Scientists have been solving problems and finding solutions to human challenges for centuries. Biomimicry is a branch of science that uses nature as a model to solve such problems. For example, the U.S. Navy enlisted scientists to develop a way to prevent algal growth on submarines. A look into nature showed that sharks had already perfected the design the scientists needed. Through biomimicry, scientists develop innovative approaches that seek solutions to human challenges by copying nature’s strategies.
Many challenges humans face are similar to challenges that other organisms face and have faced since life began. The rapid-growing field of biomimicry has scientists examining the processes used by nature to find solutions to human problems.
Velcro® is a classic example of biomimicry at work. In 1941, as Georges de Mestral, a Swiss engineer, was walking with his dog through the woods, he noticed that burrs covered his pants as well as his dog’s fur. Rather than being frustrated, de Mestral looked at the tiny burrs and thought this might be something useful. After 8 years of research and prototyping, Velcro was created—two strips of fabric, one with thousands of tiny loops, the other with thousands of tiny hooks. Velcro has been used in a multitude of industries, from shoes to toys to technology to NASA and the military.
Let’s take a closer look at the example of biomimicry that began with the U.S. Navy seeking a solution for algae growth on their submarines. As submarines and ships move through the ocean, marine organisms such as algae and barnacles accumulate on their surfaces, making the ships less fuel efficient. Biomedical engineer, Anthony Brennan, observed that whale and manatee skin also accumulate algae and barnacles; however, sharks do not. Looking at shark skin under the electron microscope, he saw a unique pattern to the denticles or scales. Brennan believed the diamond pattern on shark denticles prevented microorganism growth. He designed a thin plastic coating with the denticle pattern, attached it to the ship, and the growth of microorganisms was inhibited.
This concept of preventing micro-organismal growth on surfaces is a challenge for the healthcare industry as well. According to the U.S. Centers for Disease Control and Prevention (2011), secondary infections acquired during hospital stays affect an estimated 722,000 patients, with approximately 75,000 resulting in death. Anthony Brennan took his concept from naval ships to hospitals. Brennan’s Sharklet™, the micropattern of ridges designed to mimic shark skin, harbored 94% fewer MRSA bacteria than a smooth surface and was more effective than copper, a leading antimicrobial material, which kills bacteria by interfering with cellular processes. Sharklet™, however, does not kill the bacteria. Instead, the pattern and texture of the surface impede the bacteria’s ability to attach. This “unattachable surface” mimics the unique adaptation of shark skin. The Sharklet™ material is designed to attach directly to surfaces of plastic products that surround patients in hospitals, such as wristbands, handrails, side tables as well as medical devices. Instead of using new products, the shape and texture of the existing materials are altered to create an unwelcoming surface for microbial inhabitants.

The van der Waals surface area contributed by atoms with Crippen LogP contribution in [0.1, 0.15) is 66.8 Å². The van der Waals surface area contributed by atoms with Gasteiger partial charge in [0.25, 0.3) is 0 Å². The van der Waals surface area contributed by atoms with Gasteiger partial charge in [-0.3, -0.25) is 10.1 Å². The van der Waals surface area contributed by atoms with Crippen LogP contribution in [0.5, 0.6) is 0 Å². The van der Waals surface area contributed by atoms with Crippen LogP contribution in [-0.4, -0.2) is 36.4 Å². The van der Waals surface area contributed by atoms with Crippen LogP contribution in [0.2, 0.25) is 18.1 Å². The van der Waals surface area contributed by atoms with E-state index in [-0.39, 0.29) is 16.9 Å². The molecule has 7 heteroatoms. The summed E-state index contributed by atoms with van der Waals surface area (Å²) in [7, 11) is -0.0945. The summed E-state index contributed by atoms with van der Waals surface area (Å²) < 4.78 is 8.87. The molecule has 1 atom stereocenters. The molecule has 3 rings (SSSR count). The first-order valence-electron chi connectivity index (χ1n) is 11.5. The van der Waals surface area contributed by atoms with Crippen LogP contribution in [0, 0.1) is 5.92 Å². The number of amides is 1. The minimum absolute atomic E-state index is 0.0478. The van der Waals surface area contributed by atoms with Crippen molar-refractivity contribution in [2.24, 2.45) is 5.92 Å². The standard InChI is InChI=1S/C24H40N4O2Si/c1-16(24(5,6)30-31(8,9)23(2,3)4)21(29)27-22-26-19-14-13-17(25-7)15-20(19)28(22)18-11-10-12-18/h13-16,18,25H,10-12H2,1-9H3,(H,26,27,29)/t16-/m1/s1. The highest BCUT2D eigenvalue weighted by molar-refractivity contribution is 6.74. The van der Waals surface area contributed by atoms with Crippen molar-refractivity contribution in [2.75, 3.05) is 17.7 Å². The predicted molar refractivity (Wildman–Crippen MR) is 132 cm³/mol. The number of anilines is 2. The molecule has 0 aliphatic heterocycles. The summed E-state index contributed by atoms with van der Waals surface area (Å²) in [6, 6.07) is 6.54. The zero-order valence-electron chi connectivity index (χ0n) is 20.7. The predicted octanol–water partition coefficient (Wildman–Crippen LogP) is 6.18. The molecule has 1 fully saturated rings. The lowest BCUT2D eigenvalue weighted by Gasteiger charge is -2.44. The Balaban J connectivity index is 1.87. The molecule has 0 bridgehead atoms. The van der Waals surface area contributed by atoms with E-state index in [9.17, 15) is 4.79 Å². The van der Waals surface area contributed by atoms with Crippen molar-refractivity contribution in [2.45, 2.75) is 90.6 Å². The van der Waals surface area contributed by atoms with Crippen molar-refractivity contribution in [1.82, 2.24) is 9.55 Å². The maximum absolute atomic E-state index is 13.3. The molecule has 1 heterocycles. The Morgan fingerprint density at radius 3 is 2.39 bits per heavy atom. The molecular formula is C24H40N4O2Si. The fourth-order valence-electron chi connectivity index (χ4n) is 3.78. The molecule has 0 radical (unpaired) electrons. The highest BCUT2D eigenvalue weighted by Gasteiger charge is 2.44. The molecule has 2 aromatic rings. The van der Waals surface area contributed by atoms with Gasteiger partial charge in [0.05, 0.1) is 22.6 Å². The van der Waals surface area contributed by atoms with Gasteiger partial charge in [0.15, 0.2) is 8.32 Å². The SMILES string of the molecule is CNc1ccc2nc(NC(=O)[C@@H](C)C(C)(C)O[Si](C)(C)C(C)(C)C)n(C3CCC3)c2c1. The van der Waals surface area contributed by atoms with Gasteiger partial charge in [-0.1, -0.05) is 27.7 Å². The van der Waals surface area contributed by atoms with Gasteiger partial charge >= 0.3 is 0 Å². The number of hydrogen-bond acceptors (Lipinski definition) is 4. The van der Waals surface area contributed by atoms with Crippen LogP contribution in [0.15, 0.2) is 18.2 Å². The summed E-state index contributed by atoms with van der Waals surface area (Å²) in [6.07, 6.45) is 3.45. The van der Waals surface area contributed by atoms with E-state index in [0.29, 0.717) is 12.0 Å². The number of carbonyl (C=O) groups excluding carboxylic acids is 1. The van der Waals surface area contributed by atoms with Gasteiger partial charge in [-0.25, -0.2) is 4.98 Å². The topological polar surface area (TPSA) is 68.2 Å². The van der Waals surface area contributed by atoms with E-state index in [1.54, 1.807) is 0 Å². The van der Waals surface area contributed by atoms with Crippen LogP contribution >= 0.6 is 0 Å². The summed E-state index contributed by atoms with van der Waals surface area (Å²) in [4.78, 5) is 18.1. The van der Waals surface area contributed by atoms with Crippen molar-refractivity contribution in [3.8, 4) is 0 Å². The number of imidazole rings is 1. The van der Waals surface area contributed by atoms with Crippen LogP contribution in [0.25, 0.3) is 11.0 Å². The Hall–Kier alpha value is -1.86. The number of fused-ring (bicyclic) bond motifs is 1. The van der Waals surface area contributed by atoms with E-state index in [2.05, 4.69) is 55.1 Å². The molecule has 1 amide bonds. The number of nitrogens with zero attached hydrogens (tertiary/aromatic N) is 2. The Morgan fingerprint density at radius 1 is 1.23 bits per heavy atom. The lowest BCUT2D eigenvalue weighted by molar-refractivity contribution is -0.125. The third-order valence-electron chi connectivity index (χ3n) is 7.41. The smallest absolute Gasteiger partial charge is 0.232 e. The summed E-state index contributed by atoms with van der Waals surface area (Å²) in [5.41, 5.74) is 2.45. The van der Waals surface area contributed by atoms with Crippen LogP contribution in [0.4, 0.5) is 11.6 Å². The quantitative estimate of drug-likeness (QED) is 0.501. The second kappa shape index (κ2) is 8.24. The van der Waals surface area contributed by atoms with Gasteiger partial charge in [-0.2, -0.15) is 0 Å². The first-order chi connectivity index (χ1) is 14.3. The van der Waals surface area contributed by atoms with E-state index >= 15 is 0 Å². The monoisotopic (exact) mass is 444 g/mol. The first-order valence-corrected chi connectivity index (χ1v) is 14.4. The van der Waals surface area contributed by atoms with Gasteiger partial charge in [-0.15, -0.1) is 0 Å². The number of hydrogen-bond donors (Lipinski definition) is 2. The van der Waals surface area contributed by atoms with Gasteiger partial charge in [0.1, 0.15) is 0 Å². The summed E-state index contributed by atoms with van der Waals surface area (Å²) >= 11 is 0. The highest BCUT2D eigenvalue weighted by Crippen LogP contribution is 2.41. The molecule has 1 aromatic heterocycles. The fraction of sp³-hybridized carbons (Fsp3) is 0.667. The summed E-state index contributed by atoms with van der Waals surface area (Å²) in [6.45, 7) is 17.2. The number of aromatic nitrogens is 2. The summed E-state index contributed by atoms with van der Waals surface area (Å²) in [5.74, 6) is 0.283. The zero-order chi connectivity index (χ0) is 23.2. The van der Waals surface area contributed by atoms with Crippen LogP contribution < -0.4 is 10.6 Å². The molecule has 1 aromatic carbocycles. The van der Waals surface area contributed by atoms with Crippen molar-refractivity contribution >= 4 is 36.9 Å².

These examples show how a look at nature provides solutions to problems humans face daily. Biomimics are investigating how other creatures may have solutions to problems we face. Biomimicry solutions do not harvest the creature or its byproducts, but rather copy the idea, design or recipe and create a new product.
Plastic utility pail
Recloseable bags, 6" x 12", 2 per person
Rubber bands, 2 per person
Remember, all food items brought into the lab are considered chemicals and are not to be consumed. Remove your hand from the ice bath when you feel any discomfort. Wash your hands thoroughly with soap and water before leaving the laboratory.
Part A. Biomimicry and Insulation
- Fill the utility pail about one-third full of water and ice and allow to chill.
- Place one hand into a plastic bag and make a fist. Release any trapped air and put a rubber band around the bag and your arm near your forearm. This is the control hand.
- Place the bagged hand into a second plastic bag. Release any trapped air and put a rubber band around the bag and your arm near your forearm.
- Set the timer to zero. At the same time, all group members should place their bagged hands into the ice water and begin timing.
- Leave your hand in the water until you are uncomfortable. Note: The time is recorded to the nearest second.
- Record the time each hand was in the ice water.
- Remove the plastic bags and rubber bands and retain for later use.
Part B. Biomimicry Design Challenge
- Measure 50 g, 75 g or 100 g of vegetable shortening. Place the vegetable shortening into one of the plastic bags.
- Place the opposite hand (not the control hand) into an empty plastic bag and make a fist.
- Secure the plastic bag with a rubber band around your forearm as before. This is the experimental hand.
- Place the experimental hand into the bag with the vegetable shortening. No vegetable shortening should get on your hand.
- Squeeze the outer bag in order to surround your hand with the vegetable shortening as evenly as you can.
- Set the timer to zero. At the same time, all group members should place their experimental hand into the ice water and begin timing.
- Leave your hand in the water until you are uncomfortable. Note: the time is recorded to the nearest second.
- Record the time each hand was in the ice water.
- Remove the plastic bags, vegetable shortening and rubber bands and discard in the trash.
Design and engineer a product that solves a human challenge using nature as the primary resource. As a biomimic, use nature’s blueprint or recipe to synthesize a product that could be utilized by humans.